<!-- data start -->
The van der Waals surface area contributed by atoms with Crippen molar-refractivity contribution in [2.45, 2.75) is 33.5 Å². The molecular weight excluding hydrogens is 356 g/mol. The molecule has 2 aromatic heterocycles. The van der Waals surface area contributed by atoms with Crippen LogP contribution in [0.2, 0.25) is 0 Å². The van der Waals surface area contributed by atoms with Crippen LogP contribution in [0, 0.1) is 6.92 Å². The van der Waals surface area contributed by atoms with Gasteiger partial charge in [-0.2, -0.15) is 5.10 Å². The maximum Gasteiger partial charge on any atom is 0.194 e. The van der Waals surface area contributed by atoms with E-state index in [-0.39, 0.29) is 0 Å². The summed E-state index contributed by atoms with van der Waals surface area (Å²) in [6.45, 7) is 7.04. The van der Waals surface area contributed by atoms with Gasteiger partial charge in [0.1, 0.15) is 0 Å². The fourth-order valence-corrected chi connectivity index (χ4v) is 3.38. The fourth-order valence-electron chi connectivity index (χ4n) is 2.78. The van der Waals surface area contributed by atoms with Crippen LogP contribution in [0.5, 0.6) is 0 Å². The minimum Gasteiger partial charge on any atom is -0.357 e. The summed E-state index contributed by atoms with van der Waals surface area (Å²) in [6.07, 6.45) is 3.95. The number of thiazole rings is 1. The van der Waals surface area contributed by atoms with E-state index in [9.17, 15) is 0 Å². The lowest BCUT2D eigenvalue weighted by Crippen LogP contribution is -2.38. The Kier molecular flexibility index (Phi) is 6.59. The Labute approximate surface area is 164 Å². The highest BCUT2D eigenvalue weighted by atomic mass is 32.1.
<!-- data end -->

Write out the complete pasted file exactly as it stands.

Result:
The van der Waals surface area contributed by atoms with Crippen molar-refractivity contribution in [2.45, 2.75) is 33.5 Å². The molecular weight excluding hydrogens is 356 g/mol. The molecule has 2 aromatic heterocycles. The van der Waals surface area contributed by atoms with Crippen LogP contribution in [0.2, 0.25) is 0 Å². The van der Waals surface area contributed by atoms with Crippen LogP contribution in [0, 0.1) is 6.92 Å². The van der Waals surface area contributed by atoms with Gasteiger partial charge in [-0.2, -0.15) is 5.10 Å². The maximum Gasteiger partial charge on any atom is 0.194 e. The van der Waals surface area contributed by atoms with E-state index in [-0.39, 0.29) is 0 Å². The summed E-state index contributed by atoms with van der Waals surface area (Å²) in [6.45, 7) is 7.04. The van der Waals surface area contributed by atoms with Gasteiger partial charge in [0.1, 0.15) is 0 Å². The fourth-order valence-corrected chi connectivity index (χ4v) is 3.38. The fourth-order valence-electron chi connectivity index (χ4n) is 2.78. The van der Waals surface area contributed by atoms with Crippen LogP contribution in [0.5, 0.6) is 0 Å². The minimum Gasteiger partial charge on any atom is -0.357 e. The summed E-state index contributed by atoms with van der Waals surface area (Å²) in [6.07, 6.45) is 3.95. The number of thiazole rings is 1. The van der Waals surface area contributed by atoms with E-state index in [9.17, 15) is 0 Å². The lowest BCUT2D eigenvalue weighted by Crippen LogP contribution is -2.38. The Kier molecular flexibility index (Phi) is 6.59. The Labute approximate surface area is 164 Å². The highest BCUT2D eigenvalue weighted by atomic mass is 32.1.